Canadian Pharmacists Association
Canadian Pharmacists Association

Pharmacy Check-in: Meet Robyn Locke

Robyn Locke, PharmD Candidate 2024 (she/her)
Dalhousie College of Pharmacy, 4th year
Nelson, BC

Robyn grew up in Nelson, a small city in the heart of the Kootenay region of BC. She is in her fourth year of the Doctor of Pharmacy program at Dalhousie University. Prior to pharmacy school, she completed 3 years of undergraduate studies at both Selkirk College and St Francis Xavier University, with a focus in biology and chemistry. Throughout the PharmD program, Robyn has gained experience in both community and hospital pharmacy, however she holds a particular interest in hospital pharmacy, particularly ICU care. She is also a strong proponent for pharmacist mental health and well-being and is a member of CPhA's Pharmacy Wellness Task Force. Outside of pharmacy, Robyn loves to get outside and enjoys camping, hiking, and spending time on the lake with her 2 dogs. 

Q&A with Robyn

This summer we checked in with some of the pharmacy students on placements and rotations with CPhA. Robyn Locke is a fourth-year student at Dalhousie University who recently completed an internship in our Public & Professional Affairs department.

Why did you choose pharmacy?

I always knew I wanted to have a career related to health care. I was strongly leaning towards pursuing medicine or veterinary care when I was younger. I didn’t know much about the role of a pharmacist back then, but I have since been given opportunities to get to know some of my community pharmacists more closely. Seeing the strong patient connections that they can build and seeing people in my community depending more and more on their pharmacists for health care and guidance, I knew it was the job for me. 

How do you see the role of the pharmacist evolving as the health-care system changes?

As the health care system changes, I think the evolution of the pharmacist’s role is both exciting and crucial. Patients across the country are currently without primary care providers. Pharmacists are in an excellent position to step in and take over care for these patients in so many ways. As the pharmacist scope of practice expands, I see the pharmacist’s role evolving away from the technical aspects of dispensing and towards provision of clinical services to fill in the health care gaps that have arisen from a shortage of physicians. Having the authority to assess, prescribe and extend medications (among other things) allows us to take patients into our care. This helps to reduce the health care burden and wait times that are being seen across Canada and is rewarding for pharmacists and patients alike. I am so excited to see how the pharmacist’s scope of practice will evolve further as the benefits of pharmacists as primary care providers becomes more clear.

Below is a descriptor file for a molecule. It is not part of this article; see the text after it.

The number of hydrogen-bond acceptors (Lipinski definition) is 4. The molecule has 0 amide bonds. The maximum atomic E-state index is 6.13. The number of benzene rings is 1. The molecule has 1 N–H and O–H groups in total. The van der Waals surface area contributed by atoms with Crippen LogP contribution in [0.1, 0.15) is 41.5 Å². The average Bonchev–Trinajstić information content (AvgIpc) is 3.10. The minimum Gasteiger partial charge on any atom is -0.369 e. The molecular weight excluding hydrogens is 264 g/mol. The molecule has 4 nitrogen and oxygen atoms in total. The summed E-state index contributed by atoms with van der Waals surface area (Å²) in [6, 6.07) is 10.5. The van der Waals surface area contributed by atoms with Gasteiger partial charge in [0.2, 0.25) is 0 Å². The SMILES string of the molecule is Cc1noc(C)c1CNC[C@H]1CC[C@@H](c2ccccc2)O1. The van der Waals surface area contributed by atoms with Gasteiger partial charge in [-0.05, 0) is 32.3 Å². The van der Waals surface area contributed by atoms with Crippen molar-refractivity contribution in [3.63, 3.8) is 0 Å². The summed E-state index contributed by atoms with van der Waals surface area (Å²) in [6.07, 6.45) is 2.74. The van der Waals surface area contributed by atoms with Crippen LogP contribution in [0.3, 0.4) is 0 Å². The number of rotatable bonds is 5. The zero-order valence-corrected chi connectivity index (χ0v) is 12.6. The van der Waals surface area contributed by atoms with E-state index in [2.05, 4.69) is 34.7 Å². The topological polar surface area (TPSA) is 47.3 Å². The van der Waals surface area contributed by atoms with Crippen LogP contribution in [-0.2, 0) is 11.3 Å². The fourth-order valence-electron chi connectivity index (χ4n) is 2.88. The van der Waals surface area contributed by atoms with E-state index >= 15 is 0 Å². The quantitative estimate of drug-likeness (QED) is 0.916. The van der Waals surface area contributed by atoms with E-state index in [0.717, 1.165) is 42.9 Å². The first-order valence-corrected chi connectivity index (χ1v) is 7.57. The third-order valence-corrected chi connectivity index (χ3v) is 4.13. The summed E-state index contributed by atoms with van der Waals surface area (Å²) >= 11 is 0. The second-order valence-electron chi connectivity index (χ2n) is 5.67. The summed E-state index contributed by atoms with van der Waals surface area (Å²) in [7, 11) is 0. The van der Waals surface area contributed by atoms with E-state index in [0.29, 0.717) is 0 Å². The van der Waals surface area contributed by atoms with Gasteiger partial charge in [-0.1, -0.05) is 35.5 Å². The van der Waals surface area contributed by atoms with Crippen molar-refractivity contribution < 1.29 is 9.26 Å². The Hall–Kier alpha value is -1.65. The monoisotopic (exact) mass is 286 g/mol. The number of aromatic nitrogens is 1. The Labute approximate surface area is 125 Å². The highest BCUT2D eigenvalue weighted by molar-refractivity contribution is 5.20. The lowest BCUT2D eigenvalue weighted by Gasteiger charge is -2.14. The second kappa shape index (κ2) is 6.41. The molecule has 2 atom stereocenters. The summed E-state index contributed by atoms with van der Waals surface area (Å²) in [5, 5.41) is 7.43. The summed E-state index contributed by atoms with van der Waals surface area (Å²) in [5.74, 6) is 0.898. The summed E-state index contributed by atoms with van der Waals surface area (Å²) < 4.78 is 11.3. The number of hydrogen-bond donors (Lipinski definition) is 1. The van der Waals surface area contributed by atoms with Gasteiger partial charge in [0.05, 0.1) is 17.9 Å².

Are there any specific clinical areas or advocacy issues that you’re planning to focus on when you start your career?

As a fourth-year pharmacy student on the cusp of beginning my career, I am deeply committed to advocating for the mental health and overall well-being of Canadian pharmacists. Many of us have witnessed firsthand how the demanding nature of the profession can take a toll on pharmacists’ mental health. The increasing expectations accompanying both the COVID-19 pandemic and our expanding scope of practice have only furthered pharmacist burnout. I believe that prioritizing the mental wellness of pharmacists is crucial for ensuring a sustainable and fulfilling career in pharmacy. Through advocacy, policy change, and the de-stigmatization of mental health concerns, I hope to be part of a culture where pharmacists feel empowered to seek help and prioritize self-care. Together, I believe we can foster a healthier and more resilient pharmacy community, ensuring the well-being of both practitioners and the patients we serve.

What were you most excited about working on during your work term at CPhA?

I was very excited to be able to participate in initiatives related to pharmacists’ mental health with the Pharmacy Wellness Taskforce. I also enjoyed bringing my perspective as a student and new pharmacist to discussions surrounding scope of practice harmonization and expanding authorization for provision of pharmacist-led services across Canada.